General Motors is continuing its overseas retreat, shelving its Holden brand in Australia and New Zealand and completely pulling out of Thailand.
The shake-up announced last week amplifies a downsizing that has seen the Detroit automaker pare down operations in Western Europe, Russia, India, Africa and beyond in recent years to focus on more rewarding markets.
The result is a GM more dependent than ever on the U.S., China, Latin America and South Korea.
"GM really set this in motion a few years ago when Mary Barra said we are going to focus on profitability more than market share or volume," said Michelle Krebs, executive analyst at Autotrader.
"GM is not going to be everything to everyone in every market of the world."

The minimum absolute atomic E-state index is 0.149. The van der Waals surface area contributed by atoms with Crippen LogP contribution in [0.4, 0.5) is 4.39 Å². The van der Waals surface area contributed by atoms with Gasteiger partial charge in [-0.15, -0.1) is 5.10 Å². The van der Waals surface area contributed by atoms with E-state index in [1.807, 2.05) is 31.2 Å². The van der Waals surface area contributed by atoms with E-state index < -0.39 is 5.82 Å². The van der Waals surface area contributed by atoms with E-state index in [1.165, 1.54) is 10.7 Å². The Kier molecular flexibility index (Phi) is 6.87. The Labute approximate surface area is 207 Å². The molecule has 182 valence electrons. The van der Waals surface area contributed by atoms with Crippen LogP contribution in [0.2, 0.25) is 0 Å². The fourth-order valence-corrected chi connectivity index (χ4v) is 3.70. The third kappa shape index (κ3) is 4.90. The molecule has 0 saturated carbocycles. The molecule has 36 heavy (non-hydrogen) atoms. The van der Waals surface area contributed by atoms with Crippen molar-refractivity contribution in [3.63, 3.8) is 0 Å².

GM's fallback comes as Japanese and South Korean competitors, led by Toyota Motor Corp. and Hyundai Motor Co., are expanding in emerging markets and new Chinese rivals are joining the fray.
GM is selling off its plants in India and Thailand to an aspiring Chinese competitor.
In Australia and New Zealand, GM will kill off the Holden brand by 2021. Holden operates only in these countries; most automakers focus on global brands, Krebs said.
Holden, known for its snarling lion logo, was established in 1856 as a saddle maker and joined the GM constellation in 1931. GM pulled the plug on local production in 2017 and tried to continue as an import player. But Holden sales tumbled 25 percent to just 55,201 vehicles in 2019.
In Australia, a shrinking GM will now shift to selling premium specialty vehicles in niche volumes. That plan is still taking shape, GM says, but possible products include pickups, sporty cars such as the Chevrolet Corvette and Camaro, or luxury nameplates from Cadillac.
Such a strategy would mirror GM's playbook in markets such as Japan, where GM has abandoned any pretense of pursuing volume.